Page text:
World Philosophies in Context

Key information

Start date
End date
Year of study
Year 1
Term 1
Module code
FHEQ Level
Department of Religions and Philosophies

Module overview

‘World Philosophies in Context’ introduces students to some of the major themes in philosophical thought across the globe as they have emerged within particular social and political environments.

The module emphasises philosophy is a lived social practice: to understand the productive energy of a region's philosophical traditions and ideas is to understand philosophy's place and function within its unique socio-political environment. Students will identify key themes around which philosophical debate in a given context has developed, and then explore what is at stake in the development of certain ideas and the disagreements between various thinkers.

The purpose of the module is not to provide a comprehensive survey of world philosophies, as that it is impossible over 11 teaching weeks, but to encourage students to explore the diverse forces in response to which we shape human thought.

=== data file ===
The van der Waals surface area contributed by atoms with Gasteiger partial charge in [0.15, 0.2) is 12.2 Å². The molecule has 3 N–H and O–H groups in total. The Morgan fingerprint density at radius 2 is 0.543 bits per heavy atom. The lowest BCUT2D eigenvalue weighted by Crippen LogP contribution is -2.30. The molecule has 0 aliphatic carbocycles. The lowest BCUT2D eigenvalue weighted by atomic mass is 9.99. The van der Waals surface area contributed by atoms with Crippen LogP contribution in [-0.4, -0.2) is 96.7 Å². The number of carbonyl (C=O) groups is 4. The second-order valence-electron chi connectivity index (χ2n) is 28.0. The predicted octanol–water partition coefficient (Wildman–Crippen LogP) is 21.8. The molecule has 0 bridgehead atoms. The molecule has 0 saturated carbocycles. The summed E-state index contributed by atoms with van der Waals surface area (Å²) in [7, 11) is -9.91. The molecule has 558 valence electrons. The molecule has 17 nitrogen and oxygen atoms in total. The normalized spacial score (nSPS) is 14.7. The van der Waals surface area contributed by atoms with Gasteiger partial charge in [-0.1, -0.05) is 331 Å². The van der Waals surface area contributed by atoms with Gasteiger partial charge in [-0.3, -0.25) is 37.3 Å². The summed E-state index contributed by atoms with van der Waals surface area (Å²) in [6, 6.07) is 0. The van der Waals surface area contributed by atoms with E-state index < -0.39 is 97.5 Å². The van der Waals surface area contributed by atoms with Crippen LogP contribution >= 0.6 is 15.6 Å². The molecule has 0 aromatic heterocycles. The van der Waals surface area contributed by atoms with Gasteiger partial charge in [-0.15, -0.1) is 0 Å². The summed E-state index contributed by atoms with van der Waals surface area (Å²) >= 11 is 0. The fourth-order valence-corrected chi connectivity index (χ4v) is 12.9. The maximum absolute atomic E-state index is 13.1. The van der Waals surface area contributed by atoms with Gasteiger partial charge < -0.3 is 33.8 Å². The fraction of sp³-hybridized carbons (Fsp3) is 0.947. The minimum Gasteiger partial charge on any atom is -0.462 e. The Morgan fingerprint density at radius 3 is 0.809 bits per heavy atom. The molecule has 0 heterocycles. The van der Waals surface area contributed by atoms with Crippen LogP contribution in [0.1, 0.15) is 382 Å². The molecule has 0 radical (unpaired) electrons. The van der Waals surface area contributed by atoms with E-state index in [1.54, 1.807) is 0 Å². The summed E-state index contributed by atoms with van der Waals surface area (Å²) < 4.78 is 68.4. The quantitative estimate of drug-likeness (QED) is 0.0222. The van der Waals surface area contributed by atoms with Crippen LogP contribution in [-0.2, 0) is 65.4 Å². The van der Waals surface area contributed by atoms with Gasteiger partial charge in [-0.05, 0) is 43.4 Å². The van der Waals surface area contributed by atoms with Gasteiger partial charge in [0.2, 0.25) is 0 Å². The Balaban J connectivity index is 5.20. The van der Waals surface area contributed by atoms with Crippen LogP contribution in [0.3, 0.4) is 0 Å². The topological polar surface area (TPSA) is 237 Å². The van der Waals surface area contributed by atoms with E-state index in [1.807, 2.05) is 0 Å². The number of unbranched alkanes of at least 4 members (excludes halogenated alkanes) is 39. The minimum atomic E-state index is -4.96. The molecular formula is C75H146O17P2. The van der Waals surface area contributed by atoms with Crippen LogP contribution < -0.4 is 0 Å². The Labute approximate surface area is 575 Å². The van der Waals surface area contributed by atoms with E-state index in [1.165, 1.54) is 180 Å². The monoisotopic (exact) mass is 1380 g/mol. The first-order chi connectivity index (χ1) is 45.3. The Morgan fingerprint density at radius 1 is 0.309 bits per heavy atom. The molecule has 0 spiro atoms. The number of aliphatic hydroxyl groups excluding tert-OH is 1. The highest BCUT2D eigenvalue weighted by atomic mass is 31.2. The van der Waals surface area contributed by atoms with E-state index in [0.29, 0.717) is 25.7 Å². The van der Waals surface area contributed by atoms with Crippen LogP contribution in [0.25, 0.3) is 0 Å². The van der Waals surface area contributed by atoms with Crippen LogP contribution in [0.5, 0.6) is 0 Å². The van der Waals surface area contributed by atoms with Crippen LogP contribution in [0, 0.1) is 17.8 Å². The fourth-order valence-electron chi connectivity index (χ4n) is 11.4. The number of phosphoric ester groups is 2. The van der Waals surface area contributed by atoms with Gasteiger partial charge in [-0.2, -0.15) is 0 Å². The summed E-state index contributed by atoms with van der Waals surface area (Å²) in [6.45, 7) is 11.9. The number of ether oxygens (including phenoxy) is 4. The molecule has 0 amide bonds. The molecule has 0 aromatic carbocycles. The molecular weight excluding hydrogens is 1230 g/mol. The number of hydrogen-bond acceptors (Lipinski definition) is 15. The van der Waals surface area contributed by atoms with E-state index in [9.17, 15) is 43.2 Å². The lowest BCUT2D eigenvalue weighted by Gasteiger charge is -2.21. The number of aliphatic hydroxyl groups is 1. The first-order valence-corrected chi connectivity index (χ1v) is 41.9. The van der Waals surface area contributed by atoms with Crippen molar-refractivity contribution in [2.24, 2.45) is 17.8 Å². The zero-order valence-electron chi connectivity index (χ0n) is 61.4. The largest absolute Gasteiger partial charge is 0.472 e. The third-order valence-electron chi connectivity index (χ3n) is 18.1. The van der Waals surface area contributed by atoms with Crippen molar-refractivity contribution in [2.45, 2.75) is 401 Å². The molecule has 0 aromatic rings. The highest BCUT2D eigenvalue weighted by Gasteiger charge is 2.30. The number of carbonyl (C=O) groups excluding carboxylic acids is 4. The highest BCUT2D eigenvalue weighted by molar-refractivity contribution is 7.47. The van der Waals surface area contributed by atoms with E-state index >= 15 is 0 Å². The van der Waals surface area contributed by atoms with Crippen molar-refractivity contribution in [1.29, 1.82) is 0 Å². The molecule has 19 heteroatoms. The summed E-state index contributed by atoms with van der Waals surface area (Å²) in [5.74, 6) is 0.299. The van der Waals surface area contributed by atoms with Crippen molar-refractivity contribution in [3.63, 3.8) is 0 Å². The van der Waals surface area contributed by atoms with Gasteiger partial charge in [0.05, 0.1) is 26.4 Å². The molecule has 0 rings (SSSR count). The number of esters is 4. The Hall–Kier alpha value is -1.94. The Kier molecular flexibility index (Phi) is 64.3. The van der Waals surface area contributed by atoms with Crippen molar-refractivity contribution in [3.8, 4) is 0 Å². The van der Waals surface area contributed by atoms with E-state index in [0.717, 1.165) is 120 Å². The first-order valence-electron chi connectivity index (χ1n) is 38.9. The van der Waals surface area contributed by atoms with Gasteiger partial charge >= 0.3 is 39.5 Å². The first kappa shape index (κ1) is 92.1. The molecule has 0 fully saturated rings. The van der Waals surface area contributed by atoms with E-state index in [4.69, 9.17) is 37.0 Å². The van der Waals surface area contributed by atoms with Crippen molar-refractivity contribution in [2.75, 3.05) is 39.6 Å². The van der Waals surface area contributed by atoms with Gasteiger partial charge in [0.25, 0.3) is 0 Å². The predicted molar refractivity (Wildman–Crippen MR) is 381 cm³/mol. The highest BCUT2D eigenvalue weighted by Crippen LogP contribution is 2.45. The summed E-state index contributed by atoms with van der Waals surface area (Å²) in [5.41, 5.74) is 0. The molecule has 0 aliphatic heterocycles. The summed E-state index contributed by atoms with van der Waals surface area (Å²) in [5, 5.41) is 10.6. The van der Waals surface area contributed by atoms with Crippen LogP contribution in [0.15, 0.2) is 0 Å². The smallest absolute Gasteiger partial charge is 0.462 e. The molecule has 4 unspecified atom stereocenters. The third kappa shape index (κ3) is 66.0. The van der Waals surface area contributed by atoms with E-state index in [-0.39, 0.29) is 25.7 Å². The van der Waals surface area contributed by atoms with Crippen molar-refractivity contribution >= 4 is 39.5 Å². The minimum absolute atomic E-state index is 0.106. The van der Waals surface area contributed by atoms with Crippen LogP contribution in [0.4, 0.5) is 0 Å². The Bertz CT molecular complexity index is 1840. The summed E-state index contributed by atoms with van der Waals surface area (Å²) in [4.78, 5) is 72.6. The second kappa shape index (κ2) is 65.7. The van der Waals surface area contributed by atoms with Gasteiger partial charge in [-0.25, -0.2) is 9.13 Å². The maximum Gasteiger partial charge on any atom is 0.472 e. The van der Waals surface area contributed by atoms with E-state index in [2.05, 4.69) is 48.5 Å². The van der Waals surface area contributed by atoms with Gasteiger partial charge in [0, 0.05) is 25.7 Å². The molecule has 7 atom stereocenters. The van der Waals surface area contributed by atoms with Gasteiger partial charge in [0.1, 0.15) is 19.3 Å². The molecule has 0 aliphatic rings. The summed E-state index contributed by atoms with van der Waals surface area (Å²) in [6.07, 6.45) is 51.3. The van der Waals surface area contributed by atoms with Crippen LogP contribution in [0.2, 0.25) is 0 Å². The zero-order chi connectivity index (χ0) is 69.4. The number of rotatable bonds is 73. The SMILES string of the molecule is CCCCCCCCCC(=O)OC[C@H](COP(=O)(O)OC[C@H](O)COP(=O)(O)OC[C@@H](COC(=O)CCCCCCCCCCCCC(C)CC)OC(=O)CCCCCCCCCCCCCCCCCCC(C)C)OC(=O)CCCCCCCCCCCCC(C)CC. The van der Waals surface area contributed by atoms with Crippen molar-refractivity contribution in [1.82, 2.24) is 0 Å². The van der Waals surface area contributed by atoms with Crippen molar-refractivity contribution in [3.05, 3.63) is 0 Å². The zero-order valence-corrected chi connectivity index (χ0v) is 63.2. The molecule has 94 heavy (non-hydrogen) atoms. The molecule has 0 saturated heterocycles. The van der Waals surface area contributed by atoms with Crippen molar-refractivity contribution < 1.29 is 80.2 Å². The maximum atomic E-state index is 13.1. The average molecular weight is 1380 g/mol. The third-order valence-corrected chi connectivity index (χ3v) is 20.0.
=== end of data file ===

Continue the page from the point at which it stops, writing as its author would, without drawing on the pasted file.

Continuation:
Objectives and learning outcomes

  • Identify key themes within the philosophical traditions of India, Japan, Africa, and the Islamic world, and Europe.
  • Explain philosophical ideas of these traditions within their historical, political and social contexts.
  • Evaluate the relationship between speculative ideas and the socio-political contexts in which they arise, circulate, and develop.

Scope and syllabus

Week 1: Introduction, motivation, and overview of the module

Week 2: What is ‘World Philosophy’? Unlearning and New Learning

Week 3: On the Orientalisation of Islamic Philosophy

Week 4: Introduction to Jainism

Week 5: Introduction to Egoless Perspectivism

Week 6: Reading Week

Week 7: Introduction to 20th-Century Japanese Philosophy (Nishida Kitarō and the Kyoto School)

Week 8: Introduction to Social and Political Philosophy in Colonial India

Week 9: Introduction to Native American Philosophy

Week 10: Introduction to African Philosophy

Week 11: Workshop

Method of assessment

  • One essay of 1,000 words OR video essay or multimedia presentation (5 minutes, 3 pages/slides)-(30%)
  • One essay of 2,000 words OR video essay or multimedia presentation (10 minutes, 5-10 pages/slides)-(70%)

Suggested reading

  • Edelglass, W. and Garfield, J.L. (eds.) 2011. The Oxford Handbook of World Philosophy. Oxford: Oxford University Press



Important notice regarding changes to programmes and modules.